Kathleen Shannon 12:10
I feel like maybe you're taking it personal. And it is personal, because you guys were friends. But also, I feel like maybe you're putting a little too much pressure on yourself that you chose this person, that it was your mistake. And I just want to give you a little bit more credit, because sometimes shit just happens. And it's not anybody's fault. You know, and I just want to give you a little bit of grace there.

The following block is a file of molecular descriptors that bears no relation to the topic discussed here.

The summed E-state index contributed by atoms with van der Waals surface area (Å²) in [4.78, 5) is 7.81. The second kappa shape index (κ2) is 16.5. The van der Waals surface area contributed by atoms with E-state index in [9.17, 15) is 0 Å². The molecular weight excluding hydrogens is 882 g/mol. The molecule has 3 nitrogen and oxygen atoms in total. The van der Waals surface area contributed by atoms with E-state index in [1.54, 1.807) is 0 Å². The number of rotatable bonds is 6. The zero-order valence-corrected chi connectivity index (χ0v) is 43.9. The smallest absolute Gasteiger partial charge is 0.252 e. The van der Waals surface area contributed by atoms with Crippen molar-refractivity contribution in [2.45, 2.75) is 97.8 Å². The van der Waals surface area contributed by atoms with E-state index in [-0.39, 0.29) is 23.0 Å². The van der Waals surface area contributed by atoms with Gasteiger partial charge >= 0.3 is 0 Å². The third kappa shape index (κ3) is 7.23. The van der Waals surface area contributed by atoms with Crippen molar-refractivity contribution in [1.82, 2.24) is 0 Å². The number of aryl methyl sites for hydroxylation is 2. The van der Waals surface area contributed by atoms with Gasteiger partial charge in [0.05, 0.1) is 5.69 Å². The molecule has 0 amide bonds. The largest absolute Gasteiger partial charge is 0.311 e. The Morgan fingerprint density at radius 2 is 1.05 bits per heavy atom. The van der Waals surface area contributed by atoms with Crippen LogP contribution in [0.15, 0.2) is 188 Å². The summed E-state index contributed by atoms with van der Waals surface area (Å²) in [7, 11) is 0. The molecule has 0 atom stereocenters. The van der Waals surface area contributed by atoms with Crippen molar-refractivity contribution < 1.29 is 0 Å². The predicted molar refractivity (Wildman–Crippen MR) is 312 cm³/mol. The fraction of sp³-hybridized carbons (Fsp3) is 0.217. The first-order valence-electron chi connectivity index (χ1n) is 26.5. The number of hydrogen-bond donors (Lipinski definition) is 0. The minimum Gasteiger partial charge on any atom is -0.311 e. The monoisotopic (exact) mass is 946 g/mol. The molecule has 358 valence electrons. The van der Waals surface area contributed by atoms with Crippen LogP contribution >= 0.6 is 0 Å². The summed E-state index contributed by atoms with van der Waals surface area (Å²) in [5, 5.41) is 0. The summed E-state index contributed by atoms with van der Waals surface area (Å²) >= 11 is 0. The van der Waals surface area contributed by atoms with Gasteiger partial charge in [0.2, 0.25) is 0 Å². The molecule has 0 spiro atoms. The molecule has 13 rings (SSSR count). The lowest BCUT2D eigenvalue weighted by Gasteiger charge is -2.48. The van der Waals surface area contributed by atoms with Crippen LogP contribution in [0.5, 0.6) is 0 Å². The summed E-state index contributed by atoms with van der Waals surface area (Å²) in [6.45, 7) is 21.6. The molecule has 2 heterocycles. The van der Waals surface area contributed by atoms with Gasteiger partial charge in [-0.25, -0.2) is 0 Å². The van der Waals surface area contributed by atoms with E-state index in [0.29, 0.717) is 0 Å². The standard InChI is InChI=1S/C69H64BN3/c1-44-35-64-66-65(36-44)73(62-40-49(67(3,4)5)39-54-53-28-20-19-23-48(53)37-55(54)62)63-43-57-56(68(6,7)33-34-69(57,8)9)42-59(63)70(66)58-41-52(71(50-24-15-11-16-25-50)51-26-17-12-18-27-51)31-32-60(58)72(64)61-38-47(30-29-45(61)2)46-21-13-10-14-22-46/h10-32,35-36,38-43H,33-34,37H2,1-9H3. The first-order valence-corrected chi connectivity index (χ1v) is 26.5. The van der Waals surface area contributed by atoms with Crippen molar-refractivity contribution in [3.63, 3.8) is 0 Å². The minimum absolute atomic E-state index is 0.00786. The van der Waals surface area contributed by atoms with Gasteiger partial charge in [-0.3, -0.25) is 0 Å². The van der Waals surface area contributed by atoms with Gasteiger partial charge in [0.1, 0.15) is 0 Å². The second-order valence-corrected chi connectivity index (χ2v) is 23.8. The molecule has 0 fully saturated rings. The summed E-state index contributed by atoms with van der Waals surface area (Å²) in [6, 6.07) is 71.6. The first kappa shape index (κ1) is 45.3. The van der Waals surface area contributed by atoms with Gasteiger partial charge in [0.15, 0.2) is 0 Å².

Emily Thompson 12:37